CANADA FX DEBT-C$ falls as U.S. budget, Europe worries bite

Wed Nov 14, 2012 3:04pm EST
 
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* C$ at C$1.0030 vs US$ or 99.70 U.S. cents
    * U.S. fiscal cliff, Europe still in focus
    * U.S. retail sales fall in October

    By Claire Sibonney
    TORONTO, Nov 14 (Reuters) - The Canadian dollar eased
against its U.S. counterpart on Wednesday as investors fixated
on the uncertainty over U.S. budget negotiations and Europe's
debt crisis.
    Taking a hard line in his opening bid before he begins
fiscal talks with U.S. lawmakers later in the week, President
Barack Obama pushed for his proposal to have the wealthy pay
more taxes as a way to tame the federal deficit.
    Investors are wary of the impact that a scheduled $600
billion in tax hikes and severe spending cuts would have on the
U.S. economy if Obama and Congress fail to agree on a plan to
avoid the so-called fiscal cliff.
    "We are in a risk-off type of environment, and I think this
will probably be the case until there's a little more clarity on
the U.S. fiscal cliff," said Carlos Leitao, chief economist at
Laurentian Bank Securities in Montreal.
    Investors were also awaiting any signs of progress in
approving aid for Greece, while a wave of strikes across Europe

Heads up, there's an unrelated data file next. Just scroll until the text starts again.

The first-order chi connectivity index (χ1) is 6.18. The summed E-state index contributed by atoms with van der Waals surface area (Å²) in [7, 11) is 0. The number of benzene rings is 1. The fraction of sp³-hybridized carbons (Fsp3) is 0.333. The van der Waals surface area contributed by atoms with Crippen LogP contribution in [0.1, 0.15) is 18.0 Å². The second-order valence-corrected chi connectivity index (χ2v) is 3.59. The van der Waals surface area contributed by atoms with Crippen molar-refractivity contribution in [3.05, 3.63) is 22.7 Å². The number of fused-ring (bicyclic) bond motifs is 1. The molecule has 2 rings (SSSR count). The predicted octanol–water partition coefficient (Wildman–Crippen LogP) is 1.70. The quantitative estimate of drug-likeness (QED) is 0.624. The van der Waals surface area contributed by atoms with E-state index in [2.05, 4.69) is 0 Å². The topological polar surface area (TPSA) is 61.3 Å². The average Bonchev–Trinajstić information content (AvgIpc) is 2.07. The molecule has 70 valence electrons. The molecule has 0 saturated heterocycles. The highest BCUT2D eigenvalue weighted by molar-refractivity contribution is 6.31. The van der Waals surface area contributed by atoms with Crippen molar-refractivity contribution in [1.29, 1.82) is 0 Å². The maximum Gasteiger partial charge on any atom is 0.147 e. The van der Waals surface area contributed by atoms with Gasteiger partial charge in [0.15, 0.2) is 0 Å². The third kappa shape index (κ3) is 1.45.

to protest against spending cuts and tax hikes kept the focus on
the region's debt crisis.  
    At 2:51 p.m. (1851 GMT), the Canadian dollar was
trading at C$1.0030 versus the U.S. dollar, or $0.9970, softer
than Tuesday's North American finish of C$1.0019, or $0.9981. 
    Adding to the cautious sentiment, the U.S. government
reported retail sales fell in October for the first time in
three months as Superstorm Sandy slammed the brakes on
automobile purchases, suggesting spending lost momentum early in
the fourth quarter. 
    Market players were more concerned, however, with how the
United States will avert potential fiscal constraint in early
2013 that threatens to throw the world's biggest economy back
into recession.
    "That's by and large the main theme that's been filtering
through the markets," said Mazen Issa, macro strategist at TD
Securities.
    Prices for Canadian government debt were little changed
across the curve, mostly underperforming U.S. Treasuries. 
    The two-year bond was up half a Canadian cent to
yield 1.075 percent, while the benchmark 10-year bond
 was down 4 Canadian cents to yield 1.698 percent.